DavidsonNews.net
8:20 pm
Fri August 1, 2014

Davidson College Plans 3 Megawatt, $10 Million Solar Farm

 

The site is on college owned land off Grey Road.
The site is on college owned land off Grey Road.
Credit Davidsonnews.net

Davidson College’s long-rumored solar farm drew another step closer this week, when Cornelius-based solar firm O2 Energies filed an application with state regulators for a $10 million solar panel array off Grey Road.

The solar farm would generate 3 megawatts of electricity using 15,000 to 20,000 small solar modules. It would be owned by the college and leased to O2, through a new company called Davidson Solar LLC.

The 59.6-acre parcel is on Grey Road, land the college bought from the Tevepaugh-Martin family in 2009 for $3.4 million.

O2 said in its application to the NC Utilities Commission it expects the solar farm to be operating by Dec. 31, 2014. But a college spokesman cautioned that the project is “still in the exploratory stage.” The college said in a statement:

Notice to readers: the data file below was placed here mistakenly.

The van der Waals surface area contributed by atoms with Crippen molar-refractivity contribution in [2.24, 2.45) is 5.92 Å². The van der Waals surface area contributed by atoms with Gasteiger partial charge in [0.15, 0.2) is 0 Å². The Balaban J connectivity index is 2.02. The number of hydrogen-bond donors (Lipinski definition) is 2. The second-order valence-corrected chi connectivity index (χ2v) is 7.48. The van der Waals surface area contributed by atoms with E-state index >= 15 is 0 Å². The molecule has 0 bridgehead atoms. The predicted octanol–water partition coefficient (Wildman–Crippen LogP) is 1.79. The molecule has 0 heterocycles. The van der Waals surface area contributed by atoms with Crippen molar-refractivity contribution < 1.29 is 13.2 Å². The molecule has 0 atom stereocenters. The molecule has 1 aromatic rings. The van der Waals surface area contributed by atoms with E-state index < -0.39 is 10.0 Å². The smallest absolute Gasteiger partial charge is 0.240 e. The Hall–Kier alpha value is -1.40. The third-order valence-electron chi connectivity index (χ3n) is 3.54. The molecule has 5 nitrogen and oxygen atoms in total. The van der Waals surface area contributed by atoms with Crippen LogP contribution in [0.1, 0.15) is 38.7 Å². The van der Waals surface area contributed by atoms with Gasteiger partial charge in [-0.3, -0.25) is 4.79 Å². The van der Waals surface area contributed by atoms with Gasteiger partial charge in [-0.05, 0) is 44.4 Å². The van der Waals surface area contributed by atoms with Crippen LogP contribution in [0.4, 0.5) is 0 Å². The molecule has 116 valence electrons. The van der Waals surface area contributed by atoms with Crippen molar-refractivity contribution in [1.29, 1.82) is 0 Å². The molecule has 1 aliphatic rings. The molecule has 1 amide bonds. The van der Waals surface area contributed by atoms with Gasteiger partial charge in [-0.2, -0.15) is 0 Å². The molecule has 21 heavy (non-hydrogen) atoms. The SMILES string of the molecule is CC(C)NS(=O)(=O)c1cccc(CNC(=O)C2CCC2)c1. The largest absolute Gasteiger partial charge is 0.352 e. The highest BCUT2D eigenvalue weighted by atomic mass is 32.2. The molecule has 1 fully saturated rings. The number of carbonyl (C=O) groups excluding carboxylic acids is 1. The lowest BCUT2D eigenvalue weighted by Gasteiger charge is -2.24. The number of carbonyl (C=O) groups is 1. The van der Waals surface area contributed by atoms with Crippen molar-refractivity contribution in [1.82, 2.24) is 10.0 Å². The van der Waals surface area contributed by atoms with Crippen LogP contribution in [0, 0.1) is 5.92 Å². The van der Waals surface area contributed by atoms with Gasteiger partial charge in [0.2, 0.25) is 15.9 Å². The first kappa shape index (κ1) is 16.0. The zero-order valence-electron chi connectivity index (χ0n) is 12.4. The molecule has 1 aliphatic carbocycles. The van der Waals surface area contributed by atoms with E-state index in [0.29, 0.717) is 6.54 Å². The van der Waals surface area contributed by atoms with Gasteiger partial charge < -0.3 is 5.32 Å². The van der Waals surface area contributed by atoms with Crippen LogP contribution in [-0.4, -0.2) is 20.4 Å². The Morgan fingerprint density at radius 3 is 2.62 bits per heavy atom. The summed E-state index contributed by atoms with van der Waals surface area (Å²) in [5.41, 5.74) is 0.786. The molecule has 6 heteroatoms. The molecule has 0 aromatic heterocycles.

Davidson College, as a signatory of the American College and University Presidents’ Climate Commitment, has been exploring the use of alternative energy sources, including the development of a solar farm on the college grounds. To date, no commitments have been made. Davidson College, in partnership with all constituents with whom the solar farm may impact, is committed to a transparent, thoughtful process for determining whether we will move forward with this project.

O2 also has submitted an application to the Federal Energy Regulatory Commission. The company still must reach an agreement with Duke Energy to connect with the power network.

O2 would sell electricity to Duke Energy Carolinas, at a standard rate the utility pays for wholesale solar power. O2 said it expects to sell 6.2 million kilowatt hours to Duke every year.

Davidson already has begun using solar energy on campus. A $600,000 project completed in 2012 added solar panels on top of Baker Sports Complex. The college said the facility saves it $25,000 a year in energy expenses.

That solar-panel project was funded by college, the Duke Endowment and a North Carolina state grant that is part of the American Recovery and Reinvestment Act.